“the summer sort of liberated me…It made me a little more courageous, because honestly before the summer I would have felt … I might be asking too much of the kids to figure it out and I didn't want to stress them. I just wanted them to learn the content. You know, just learn the content. Whereas with my own experience [in RET], it wasn't so stressful. It was enlightening. You know? They're entitled to that opportunity, to have that opportunity in learning. They're entitled to be uncomfortable…and not just entitled to be uncomfortable but entitled…to have the satisfaction of getting themselves to a comfortable place…That’s empowering.”

    Vygotsky, L. S. (1978). Mind in Society: The Development of Higher Psychological Processes. (M. Cole, V. John-Steiner, S. Scribner, & E. Souberman, Eds.). Cambridge, MA: Harvard University Press. Warford, M. K. (2011). The zone of proximal teacher development. Teaching and Teacher Education, 27(2), 252–258.
  • Icon for: Cristina Pomales-Garcia

    Cristina Pomales-Garcia

    Higher Ed Faculty
    May 15, 2018 | 07:35 p.m.

    Thanks for sharing your work. It is important to involve middle school teachers in these kinds of programs as there are few opportunities for them. In your recruiting process, do you select teachers with any particular background like science or mathematics? Has the participation in the summer program inspired teachers to create similar projects for their students in classroom projects, extracurricular activities or science fair events?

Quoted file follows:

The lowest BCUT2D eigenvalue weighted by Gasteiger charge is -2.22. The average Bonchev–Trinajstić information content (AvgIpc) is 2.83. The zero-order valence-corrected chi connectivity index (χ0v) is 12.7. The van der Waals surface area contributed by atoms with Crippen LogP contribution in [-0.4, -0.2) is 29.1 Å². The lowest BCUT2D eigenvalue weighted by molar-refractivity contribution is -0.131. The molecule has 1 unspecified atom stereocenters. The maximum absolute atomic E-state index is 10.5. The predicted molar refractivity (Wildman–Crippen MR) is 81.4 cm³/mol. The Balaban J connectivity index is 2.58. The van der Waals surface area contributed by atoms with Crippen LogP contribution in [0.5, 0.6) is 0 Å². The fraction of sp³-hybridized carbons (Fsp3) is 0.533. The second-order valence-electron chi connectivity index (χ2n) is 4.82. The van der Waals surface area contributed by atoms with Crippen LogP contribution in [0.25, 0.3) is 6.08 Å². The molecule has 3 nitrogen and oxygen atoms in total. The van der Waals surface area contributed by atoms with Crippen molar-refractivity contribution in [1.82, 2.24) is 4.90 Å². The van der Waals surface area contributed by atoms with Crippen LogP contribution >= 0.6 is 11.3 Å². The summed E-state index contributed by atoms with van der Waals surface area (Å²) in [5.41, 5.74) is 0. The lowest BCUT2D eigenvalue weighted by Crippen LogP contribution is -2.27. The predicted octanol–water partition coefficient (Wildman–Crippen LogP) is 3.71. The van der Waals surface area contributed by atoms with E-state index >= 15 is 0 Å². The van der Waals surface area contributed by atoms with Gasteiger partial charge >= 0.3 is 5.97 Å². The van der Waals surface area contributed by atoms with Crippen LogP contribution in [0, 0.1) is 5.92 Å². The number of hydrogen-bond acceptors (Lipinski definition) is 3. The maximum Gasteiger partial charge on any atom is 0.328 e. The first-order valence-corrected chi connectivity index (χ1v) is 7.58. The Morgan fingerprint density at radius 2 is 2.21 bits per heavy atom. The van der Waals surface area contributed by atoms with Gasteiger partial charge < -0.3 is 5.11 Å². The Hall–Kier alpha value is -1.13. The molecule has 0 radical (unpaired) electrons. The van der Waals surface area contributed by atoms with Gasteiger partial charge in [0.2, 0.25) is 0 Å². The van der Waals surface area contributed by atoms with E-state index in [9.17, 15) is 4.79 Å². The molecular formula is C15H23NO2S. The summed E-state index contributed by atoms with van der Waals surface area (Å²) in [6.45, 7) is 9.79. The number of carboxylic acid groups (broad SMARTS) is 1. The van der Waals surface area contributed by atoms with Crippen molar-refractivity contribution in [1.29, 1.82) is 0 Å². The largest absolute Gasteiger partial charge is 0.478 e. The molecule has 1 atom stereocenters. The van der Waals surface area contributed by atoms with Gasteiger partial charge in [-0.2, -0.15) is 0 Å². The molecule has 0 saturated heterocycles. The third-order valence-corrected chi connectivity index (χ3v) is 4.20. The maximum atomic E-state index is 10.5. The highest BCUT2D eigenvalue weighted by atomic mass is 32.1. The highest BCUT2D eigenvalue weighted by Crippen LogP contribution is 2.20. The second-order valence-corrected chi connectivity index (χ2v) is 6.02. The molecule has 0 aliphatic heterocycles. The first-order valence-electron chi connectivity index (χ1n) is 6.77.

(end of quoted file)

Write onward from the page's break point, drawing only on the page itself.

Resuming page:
I have been involved in a high school teacher research summer experience (4-weeks) for the past few years and we have been successful guiding teachers to create educational modules inspired in their summer experiences that can be translated into their classrooms. In this regard, have you been able to measure the impact of the program in your teacher's classroom activities after the summer experiences?

  • Icon for: Daniel Miller-Uueda

    Daniel Miller-Uueda

    Lead Presenter
    May 15, 2018 | 11:51 p.m.

    Thanks Cristina. We agree with the lack of focus on middle school teachers. 

    We select only math and science teachers for the program.

    We work with teachers to create unit plans that connect their research with their course content and then our mentors help with implementation. In addition, many of our teachers have gone on to start robotics programs and coding clubs in their schools. There has been significant professional growth as a result of the program as well with some teachers becoming lead math/science teachers.

    While we are looking at the specific implementation of their co-designed lessons, we are seeking to measure impact on their day-to-day instruction as well. Through interviews, observations, and surveys, we are finding some positive movement toward inquiry, student-centered, and dialogic instruction.